Agricultural and animal science students in the United Kingdom are using the Internet to make owls nests and to collect and study specimens.
University of Bristol student Adam Foy has a project he’s been working on with an agricultural university in Wales called Owl’s Nest and has created a project to help students in Wales collect specimens from wild owls.
Foy, who has been working with an agriculture university in the UK called Cardiff University, is a member of the Owls and Bears team, which is using the internet to help feed and care for wild owlers.
Fay says the project is part of a larger project to conserve and research wild owler populations.
“We are all keen to find out how these birds are surviving in these wild habitats, so we can understand how they reproduce,” he said.
“And we can also help to create conservation models for how they will survive in these habitats and to provide models for their eventual return.”
The project, which aims to help the Owlers and Bears research owler population and find new species, aims to collect up to 30 owls a year in Wales, from wild animals such as ravens and black bears.
“The majority of the owls we collect are in the countryside and the majority of them come from the forests,” he explained.
“They’re not really a wild bird at all, they’re really a captive animal, and we just try and collect them from these areas.”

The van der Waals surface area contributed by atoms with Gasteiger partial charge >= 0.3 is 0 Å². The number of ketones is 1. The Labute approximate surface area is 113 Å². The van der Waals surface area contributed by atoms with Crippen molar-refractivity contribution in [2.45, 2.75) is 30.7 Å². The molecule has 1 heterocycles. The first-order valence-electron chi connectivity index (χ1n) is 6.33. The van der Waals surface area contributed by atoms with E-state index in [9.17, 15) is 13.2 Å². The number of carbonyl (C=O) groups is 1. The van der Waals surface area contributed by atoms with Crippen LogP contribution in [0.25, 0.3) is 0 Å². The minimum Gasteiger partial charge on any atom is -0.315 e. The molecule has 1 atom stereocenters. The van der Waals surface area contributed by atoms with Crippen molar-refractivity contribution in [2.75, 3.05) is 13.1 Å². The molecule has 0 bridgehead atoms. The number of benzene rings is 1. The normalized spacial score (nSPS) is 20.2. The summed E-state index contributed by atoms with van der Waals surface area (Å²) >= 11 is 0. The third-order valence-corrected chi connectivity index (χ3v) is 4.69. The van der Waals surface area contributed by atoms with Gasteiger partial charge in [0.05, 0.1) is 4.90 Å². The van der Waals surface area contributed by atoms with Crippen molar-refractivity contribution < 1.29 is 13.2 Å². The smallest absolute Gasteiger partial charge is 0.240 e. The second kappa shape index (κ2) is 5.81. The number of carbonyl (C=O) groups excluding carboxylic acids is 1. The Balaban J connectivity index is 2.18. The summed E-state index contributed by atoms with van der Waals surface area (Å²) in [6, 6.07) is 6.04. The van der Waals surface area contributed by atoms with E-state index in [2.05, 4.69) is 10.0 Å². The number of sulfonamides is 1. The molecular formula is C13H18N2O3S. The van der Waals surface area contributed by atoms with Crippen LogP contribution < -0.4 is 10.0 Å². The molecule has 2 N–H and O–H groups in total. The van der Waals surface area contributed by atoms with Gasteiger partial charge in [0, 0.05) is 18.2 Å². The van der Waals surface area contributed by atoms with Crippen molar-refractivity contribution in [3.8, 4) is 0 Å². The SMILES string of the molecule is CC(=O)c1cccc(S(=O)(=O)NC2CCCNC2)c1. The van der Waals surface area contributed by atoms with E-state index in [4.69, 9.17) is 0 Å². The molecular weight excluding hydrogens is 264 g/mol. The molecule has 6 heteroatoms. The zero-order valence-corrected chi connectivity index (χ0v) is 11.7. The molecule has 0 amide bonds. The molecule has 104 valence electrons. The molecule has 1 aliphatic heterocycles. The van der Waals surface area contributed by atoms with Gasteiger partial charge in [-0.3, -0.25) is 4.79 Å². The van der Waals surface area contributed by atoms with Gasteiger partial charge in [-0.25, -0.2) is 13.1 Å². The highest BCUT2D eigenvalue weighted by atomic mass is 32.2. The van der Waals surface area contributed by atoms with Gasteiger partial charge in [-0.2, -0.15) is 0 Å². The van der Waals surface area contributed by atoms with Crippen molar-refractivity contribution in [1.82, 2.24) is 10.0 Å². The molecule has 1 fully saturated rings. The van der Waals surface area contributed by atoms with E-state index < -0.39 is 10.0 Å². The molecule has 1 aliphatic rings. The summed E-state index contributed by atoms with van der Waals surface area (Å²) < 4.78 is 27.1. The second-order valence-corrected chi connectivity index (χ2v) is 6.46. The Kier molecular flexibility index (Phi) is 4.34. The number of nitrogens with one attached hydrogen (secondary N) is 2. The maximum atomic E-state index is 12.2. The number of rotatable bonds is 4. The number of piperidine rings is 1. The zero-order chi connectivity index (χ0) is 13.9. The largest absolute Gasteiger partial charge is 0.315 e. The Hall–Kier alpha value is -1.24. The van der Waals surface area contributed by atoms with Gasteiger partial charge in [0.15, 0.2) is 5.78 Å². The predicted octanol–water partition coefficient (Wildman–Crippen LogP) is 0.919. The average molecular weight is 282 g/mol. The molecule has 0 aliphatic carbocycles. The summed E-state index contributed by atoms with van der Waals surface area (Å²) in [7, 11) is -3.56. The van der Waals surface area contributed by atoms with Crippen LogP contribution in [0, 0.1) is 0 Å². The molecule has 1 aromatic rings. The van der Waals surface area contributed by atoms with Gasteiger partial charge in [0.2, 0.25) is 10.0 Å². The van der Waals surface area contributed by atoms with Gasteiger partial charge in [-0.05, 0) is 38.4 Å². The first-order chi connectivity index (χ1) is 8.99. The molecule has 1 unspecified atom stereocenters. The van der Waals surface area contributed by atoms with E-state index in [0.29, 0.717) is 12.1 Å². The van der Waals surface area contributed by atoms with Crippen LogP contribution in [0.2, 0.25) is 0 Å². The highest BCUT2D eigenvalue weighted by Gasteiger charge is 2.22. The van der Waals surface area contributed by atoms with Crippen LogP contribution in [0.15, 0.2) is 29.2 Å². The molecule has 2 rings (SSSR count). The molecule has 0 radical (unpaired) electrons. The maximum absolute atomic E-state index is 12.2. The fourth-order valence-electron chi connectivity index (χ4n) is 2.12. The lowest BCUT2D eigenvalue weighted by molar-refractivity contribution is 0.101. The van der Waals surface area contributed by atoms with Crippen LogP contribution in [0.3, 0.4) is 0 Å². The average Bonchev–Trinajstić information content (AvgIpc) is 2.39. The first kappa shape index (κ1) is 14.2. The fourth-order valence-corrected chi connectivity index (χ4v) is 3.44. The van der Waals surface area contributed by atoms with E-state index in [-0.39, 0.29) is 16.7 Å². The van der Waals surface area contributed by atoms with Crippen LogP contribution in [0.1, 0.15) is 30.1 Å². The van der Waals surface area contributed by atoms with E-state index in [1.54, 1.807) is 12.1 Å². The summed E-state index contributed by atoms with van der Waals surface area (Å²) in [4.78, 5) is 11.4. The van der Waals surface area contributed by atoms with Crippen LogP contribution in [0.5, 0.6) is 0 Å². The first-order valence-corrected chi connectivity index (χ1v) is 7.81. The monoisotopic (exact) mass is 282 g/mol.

A lot of the time, owls are trapped in the backyards of houses, or they’re taken out by people who don’t realise that they’re owls, and that they can be quite dangerous and that people should not come into contact with them.
“The Owls’ and Bears’ owl project has been going for about three months now, with the university’s Owls Department, the Owler Trust and the Cardiff University Owler Club all contributing.”
I think we’ve got a really strong relationship with the Owers and Bears and their staff, and the fact that the project has received so much support from the university is a testament to the efforts that we have,” Foy said.
The project has brought in funding from the Cardiff Owler and Bears Trust, and is now being supported by the Owlfood Wildlife Trust.
The Owlers’ and Birds’ project is being funded through the support of the Cardiff City Council’s Wildlife Trust, as well as the Owli Foundation and the Wales Office for Science and Technology.